A Good Time to Switch to Manual–An Example

By Amy Novotny

Knowing when to switch to manual mode can be difficult these days with digital SLR cameras making it easy to capture images in Aperture or Shutter priority modes. It is often taught to use Aperture priority for controlling depth of field in landscape photography and Shutter priority for fast moving scenes including animals or sports. However, at times, it is desirable to control both depth of field through the aperture and the shutter speed to produce an image.

As a photo guide for Arizona Highways PhotoScapes, I was assisting instructor Beth Ruggiero-York with the Photograph the Charm of Cape Cod workshop this past September. We were photographing a beautiful boat scene in the early morning fog that started out so dense that the boats were hardly visible. Participants started out in Aperture mode since the scene was still and they could control the depth of field to capture both the foreground and background in focus. ISO was set at its lowest setting to reduce noise. Because the light was so low in this setting, the camera adjusted the shutter speed to longer durations to be able to capture the scene at the correct exposure. This worked extremely well since there was minimal to no breeze and the water was calm.

Nikon D750, ISO 100, 70mm, f/8.0, ⅕ sec.

Soon, however, a duck glided into the scene and changed everything. Now, there was movement that needed to be captured, but if the same settings were used, the duck would be blurry as shown below. The shutter, in this case, was open too long to freeze the motion of the duck.

Nikon D750, ISO 100, 70mm, f/8.0, ⅕ sec.

The shutter speed had to be increased in order to capture a sharp, in-focus duck. This was a great time to switch to Manual mode. I could keep the same depth of field that I had previously used because I wanted all the boats in focus but I wanted a faster shutter speed of 1/160 to freeze the slight gliding movement of the duck. Manual mode allowed me to set both of these to what I desired and I could then adjust the ISO to allow for the correct light metering and exposure. It worked and I was able to get all the elements of the image sharp, in-focus and with the exposure I was looking for.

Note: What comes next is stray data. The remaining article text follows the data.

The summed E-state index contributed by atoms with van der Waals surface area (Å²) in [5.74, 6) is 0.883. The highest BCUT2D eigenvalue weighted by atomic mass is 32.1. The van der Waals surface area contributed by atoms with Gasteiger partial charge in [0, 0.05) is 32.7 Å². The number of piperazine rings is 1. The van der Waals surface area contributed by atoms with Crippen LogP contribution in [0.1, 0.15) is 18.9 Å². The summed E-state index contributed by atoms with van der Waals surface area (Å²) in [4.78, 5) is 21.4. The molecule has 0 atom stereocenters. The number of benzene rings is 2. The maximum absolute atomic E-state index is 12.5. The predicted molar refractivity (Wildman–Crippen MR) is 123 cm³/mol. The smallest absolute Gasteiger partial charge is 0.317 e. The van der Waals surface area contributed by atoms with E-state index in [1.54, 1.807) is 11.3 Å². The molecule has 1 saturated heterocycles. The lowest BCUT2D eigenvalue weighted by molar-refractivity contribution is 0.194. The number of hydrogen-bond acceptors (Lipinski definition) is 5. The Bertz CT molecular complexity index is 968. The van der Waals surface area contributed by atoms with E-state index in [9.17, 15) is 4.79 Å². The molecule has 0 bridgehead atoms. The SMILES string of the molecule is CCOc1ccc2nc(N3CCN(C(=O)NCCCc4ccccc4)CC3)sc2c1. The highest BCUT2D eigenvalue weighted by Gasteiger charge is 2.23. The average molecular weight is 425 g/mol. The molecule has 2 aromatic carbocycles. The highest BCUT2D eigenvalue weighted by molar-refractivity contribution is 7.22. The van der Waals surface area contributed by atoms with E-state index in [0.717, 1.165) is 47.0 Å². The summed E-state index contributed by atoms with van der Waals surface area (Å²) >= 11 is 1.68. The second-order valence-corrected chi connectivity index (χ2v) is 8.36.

Nikon D750, ISO 1600, 70mm, f/8.0, 1/160 sec.

This is just one example of many that would encourage me to switch to Manual mode quickly during a photography shoot.

Amy Novotny is a Volunteer Photo Guide with Arizona Highways PhotoScapes.
Twitter: @amynovotnyaz
Instagram: @anovotn
http://www.amysimpressions.com

Images taken while assisting as a Volunteer Photo Guide for Arizona Highways PhotoScape’s Photography the Charm of Cape Cod workshop taught by instructor photographer Beth Ruggiero-York in September 2017.

Sunny 16 Rule

By Pam Henrichsen

Time to brush up on one of the simplest photo applications. This is very old school and most digital photographers may not even use this concept. However, it is simple and it does work.  The Sunny 16 Rule is a way to meter during the daylight without using your camera meter.

The rule is… if you have a bright sunny day set your aperture to f/16, next set your ISO and shutter speed to the same value – for example if your ISO is 100 your shutter speed will be 1/100; if the ISO is 200 your shutter speed will be 1/200 and so on.

Sunny 16 is a very useful tool for numerous reasons. It is a good way to check and see if your camera has accurate exposure. Try using this method to determine if your camera tends to over expose or under expose your images. Most cameras have a tendency to slightly under expose.

Additionally, unlike the camera metering system, Sunny 16 is based on incident light not reflective light. What does this mean? It means that it is based on the brightness of the light only, not how the light is being reflected off the subject and into the camera. So the Sunny 16 Rule can help you check your camera’s metering to make sure it is not being thrown off.

That’s all there is to it. Pretty simple. It’s a great tool to have in your bag of photographic tricks. Give it a try…or try it again.

Pam Henrichsen is a trip leader with Arizona Highways Photo Workshops.